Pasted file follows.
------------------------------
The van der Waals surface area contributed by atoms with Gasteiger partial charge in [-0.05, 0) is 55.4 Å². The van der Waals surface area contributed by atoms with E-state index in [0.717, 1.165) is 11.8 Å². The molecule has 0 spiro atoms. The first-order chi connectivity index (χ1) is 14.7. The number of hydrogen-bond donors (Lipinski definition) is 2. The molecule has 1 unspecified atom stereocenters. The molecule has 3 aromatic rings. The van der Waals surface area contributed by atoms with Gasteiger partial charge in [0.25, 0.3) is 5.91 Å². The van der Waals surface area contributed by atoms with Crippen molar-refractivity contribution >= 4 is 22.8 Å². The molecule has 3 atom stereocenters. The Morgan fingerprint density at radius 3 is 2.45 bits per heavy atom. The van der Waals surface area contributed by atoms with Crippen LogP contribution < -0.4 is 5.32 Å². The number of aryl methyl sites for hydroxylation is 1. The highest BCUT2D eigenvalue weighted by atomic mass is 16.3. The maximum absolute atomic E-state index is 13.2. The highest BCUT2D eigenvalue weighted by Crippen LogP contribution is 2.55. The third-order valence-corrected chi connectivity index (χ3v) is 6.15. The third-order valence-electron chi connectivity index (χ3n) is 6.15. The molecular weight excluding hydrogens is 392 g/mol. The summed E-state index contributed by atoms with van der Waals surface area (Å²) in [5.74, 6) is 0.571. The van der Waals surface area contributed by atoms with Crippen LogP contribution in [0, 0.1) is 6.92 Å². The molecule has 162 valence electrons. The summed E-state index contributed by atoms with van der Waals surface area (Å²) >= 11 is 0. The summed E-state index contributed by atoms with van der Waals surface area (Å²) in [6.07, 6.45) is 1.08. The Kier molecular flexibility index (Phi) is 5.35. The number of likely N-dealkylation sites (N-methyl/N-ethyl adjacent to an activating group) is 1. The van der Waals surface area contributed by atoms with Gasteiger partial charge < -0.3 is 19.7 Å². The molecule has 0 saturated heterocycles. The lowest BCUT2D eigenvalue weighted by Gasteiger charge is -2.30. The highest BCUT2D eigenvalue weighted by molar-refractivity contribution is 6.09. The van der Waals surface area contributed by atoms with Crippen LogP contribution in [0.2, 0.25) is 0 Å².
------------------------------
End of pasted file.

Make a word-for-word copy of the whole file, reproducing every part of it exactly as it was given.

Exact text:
The van der Waals surface area contributed by atoms with Gasteiger partial charge in [-0.05, 0) is 55.4 Å². The van der Waals surface area contributed by atoms with E-state index in [0.717, 1.165) is 11.8 Å². The molecule has 0 spiro atoms. The first-order chi connectivity index (χ1) is 14.7. The number of hydrogen-bond donors (Lipinski definition) is 2. The molecule has 1 unspecified atom stereocenters. The molecule has 3 aromatic rings. The van der Waals surface area contributed by atoms with Gasteiger partial charge in [0.25, 0.3) is 5.91 Å². The van der Waals surface area contributed by atoms with Crippen molar-refractivity contribution >= 4 is 22.8 Å². The molecule has 3 atom stereocenters. The Morgan fingerprint density at radius 3 is 2.45 bits per heavy atom. The van der Waals surface area contributed by atoms with Crippen LogP contribution < -0.4 is 5.32 Å². The number of aryl methyl sites for hydroxylation is 1. The highest BCUT2D eigenvalue weighted by atomic mass is 16.3. The maximum absolute atomic E-state index is 13.2. The highest BCUT2D eigenvalue weighted by Crippen LogP contribution is 2.55. The third-order valence-corrected chi connectivity index (χ3v) is 6.15. The third-order valence-electron chi connectivity index (χ3n) is 6.15. The molecular weight excluding hydrogens is 392 g/mol. The summed E-state index contributed by atoms with van der Waals surface area (Å²) in [5.74, 6) is 0.571. The van der Waals surface area contributed by atoms with Crippen LogP contribution in [0, 0.1) is 6.92 Å². The molecule has 162 valence electrons. The summed E-state index contributed by atoms with van der Waals surface area (Å²) >= 11 is 0. The summed E-state index contributed by atoms with van der Waals surface area (Å²) in [6.07, 6.45) is 1.08. The Kier molecular flexibility index (Phi) is 5.35. The number of likely N-dealkylation sites (N-methyl/N-ethyl adjacent to an activating group) is 1. The van der Waals surface area contributed by atoms with Gasteiger partial charge < -0.3 is 19.7 Å². The molecule has 0 saturated heterocycles. The lowest BCUT2D eigenvalue weighted by Gasteiger charge is -2.30. The highest BCUT2D eigenvalue weighted by molar-refractivity contribution is 6.09. The van der Waals surface area contributed by atoms with Crippen LogP contribution in [0.2, 0.25) is 0 Å².